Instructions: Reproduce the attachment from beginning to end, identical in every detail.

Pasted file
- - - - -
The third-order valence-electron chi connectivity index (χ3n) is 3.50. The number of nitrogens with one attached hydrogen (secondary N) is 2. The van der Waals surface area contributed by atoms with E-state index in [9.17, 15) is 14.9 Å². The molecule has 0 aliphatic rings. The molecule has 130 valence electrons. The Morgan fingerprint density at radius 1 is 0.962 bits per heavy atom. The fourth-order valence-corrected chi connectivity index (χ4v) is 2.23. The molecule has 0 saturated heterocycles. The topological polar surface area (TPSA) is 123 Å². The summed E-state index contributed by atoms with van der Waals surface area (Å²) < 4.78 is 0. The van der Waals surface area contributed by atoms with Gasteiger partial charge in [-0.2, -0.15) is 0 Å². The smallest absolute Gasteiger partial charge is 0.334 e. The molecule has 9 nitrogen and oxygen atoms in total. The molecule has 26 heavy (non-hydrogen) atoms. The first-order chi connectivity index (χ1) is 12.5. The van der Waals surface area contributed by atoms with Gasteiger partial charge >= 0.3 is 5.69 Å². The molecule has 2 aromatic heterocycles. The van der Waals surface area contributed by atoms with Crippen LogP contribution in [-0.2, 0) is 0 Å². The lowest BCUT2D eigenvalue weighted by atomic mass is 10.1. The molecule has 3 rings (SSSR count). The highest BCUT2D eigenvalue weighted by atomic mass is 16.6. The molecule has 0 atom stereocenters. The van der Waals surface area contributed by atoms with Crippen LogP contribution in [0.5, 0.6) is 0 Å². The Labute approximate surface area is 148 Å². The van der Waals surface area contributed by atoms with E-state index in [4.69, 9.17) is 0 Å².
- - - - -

The third-order valence-electron chi connectivity index (χ3n) is 3.50. The number of nitrogens with one attached hydrogen (secondary N) is 2. The van der Waals surface area contributed by atoms with E-state index in [9.17, 15) is 14.9 Å². The molecule has 0 aliphatic rings. The molecule has 130 valence electrons. The Morgan fingerprint density at radius 1 is 0.962 bits per heavy atom. The fourth-order valence-corrected chi connectivity index (χ4v) is 2.23. The molecule has 0 saturated heterocycles. The topological polar surface area (TPSA) is 123 Å². The summed E-state index contributed by atoms with van der Waals surface area (Å²) < 4.78 is 0. The van der Waals surface area contributed by atoms with Gasteiger partial charge in [-0.2, -0.15) is 0 Å². The smallest absolute Gasteiger partial charge is 0.334 e. The molecule has 9 nitrogen and oxygen atoms in total. The molecule has 26 heavy (non-hydrogen) atoms. The first-order chi connectivity index (χ1) is 12.5. The van der Waals surface area contributed by atoms with Gasteiger partial charge >= 0.3 is 5.69 Å². The molecule has 2 aromatic heterocycles. The van der Waals surface area contributed by atoms with Crippen LogP contribution in [-0.2, 0) is 0 Å². The lowest BCUT2D eigenvalue weighted by atomic mass is 10.1. The molecule has 3 rings (SSSR count). The highest BCUT2D eigenvalue weighted by atomic mass is 16.6. The molecule has 0 atom stereocenters. The van der Waals surface area contributed by atoms with Crippen LogP contribution in [0.5, 0.6) is 0 Å². The Labute approximate surface area is 148 Å². The van der Waals surface area contributed by atoms with E-state index in [4.69, 9.17) is 0 Å².